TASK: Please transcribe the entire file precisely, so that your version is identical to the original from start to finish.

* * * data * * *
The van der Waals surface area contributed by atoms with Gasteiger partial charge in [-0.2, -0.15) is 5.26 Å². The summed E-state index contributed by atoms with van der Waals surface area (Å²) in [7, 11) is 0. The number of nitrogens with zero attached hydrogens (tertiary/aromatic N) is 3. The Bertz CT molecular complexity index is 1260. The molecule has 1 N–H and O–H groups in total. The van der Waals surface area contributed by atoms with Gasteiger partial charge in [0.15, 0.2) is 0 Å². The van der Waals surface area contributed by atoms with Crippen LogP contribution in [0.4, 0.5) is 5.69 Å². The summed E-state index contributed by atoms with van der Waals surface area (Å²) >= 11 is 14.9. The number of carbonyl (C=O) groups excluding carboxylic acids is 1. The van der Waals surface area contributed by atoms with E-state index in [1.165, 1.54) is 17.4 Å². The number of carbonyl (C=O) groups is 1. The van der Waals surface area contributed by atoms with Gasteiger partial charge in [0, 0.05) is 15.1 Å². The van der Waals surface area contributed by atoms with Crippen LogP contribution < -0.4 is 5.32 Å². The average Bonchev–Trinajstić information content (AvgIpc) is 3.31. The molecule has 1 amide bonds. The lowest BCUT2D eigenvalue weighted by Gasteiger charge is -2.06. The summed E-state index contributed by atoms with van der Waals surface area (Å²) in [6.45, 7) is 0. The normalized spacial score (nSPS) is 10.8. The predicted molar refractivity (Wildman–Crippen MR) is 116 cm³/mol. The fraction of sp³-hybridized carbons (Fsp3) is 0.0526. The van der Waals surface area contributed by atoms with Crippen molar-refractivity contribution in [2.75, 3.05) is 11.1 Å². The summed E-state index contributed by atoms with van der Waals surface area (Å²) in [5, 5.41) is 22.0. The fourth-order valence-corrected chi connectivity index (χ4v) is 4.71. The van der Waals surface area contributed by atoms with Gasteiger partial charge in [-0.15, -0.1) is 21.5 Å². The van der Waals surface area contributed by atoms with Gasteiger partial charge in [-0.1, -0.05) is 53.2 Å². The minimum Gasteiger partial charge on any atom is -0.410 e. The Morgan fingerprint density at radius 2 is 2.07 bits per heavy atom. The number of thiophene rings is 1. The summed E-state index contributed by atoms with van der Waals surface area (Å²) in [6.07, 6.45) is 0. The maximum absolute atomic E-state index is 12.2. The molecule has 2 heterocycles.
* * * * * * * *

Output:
The van der Waals surface area contributed by atoms with Gasteiger partial charge in [-0.2, -0.15) is 5.26 Å². The summed E-state index contributed by atoms with van der Waals surface area (Å²) in [7, 11) is 0. The number of nitrogens with zero attached hydrogens (tertiary/aromatic N) is 3. The Bertz CT molecular complexity index is 1260. The molecule has 1 N–H and O–H groups in total. The van der Waals surface area contributed by atoms with Gasteiger partial charge in [0.15, 0.2) is 0 Å². The van der Waals surface area contributed by atoms with Crippen LogP contribution in [0.4, 0.5) is 5.69 Å². The summed E-state index contributed by atoms with van der Waals surface area (Å²) >= 11 is 14.9. The number of carbonyl (C=O) groups excluding carboxylic acids is 1. The van der Waals surface area contributed by atoms with E-state index in [1.165, 1.54) is 17.4 Å². The number of carbonyl (C=O) groups is 1. The van der Waals surface area contributed by atoms with Gasteiger partial charge in [0, 0.05) is 15.1 Å². The van der Waals surface area contributed by atoms with Crippen LogP contribution < -0.4 is 5.32 Å². The average Bonchev–Trinajstić information content (AvgIpc) is 3.31. The molecule has 1 amide bonds. The lowest BCUT2D eigenvalue weighted by Gasteiger charge is -2.06. The summed E-state index contributed by atoms with van der Waals surface area (Å²) in [6.45, 7) is 0. The normalized spacial score (nSPS) is 10.8. The predicted molar refractivity (Wildman–Crippen MR) is 116 cm³/mol. The fraction of sp³-hybridized carbons (Fsp3) is 0.0526. The van der Waals surface area contributed by atoms with Crippen molar-refractivity contribution in [2.75, 3.05) is 11.1 Å². The summed E-state index contributed by atoms with van der Waals surface area (Å²) in [5, 5.41) is 22.0. The fourth-order valence-corrected chi connectivity index (χ4v) is 4.71. The van der Waals surface area contributed by atoms with Gasteiger partial charge in [-0.15, -0.1) is 21.5 Å². The van der Waals surface area contributed by atoms with Gasteiger partial charge in [-0.1, -0.05) is 53.2 Å². The minimum Gasteiger partial charge on any atom is -0.410 e. The Morgan fingerprint density at radius 2 is 2.07 bits per heavy atom. The number of thiophene rings is 1. The summed E-state index contributed by atoms with van der Waals surface area (Å²) in [6.07, 6.45) is 0. The maximum absolute atomic E-state index is 12.2. The molecule has 2 heterocycles.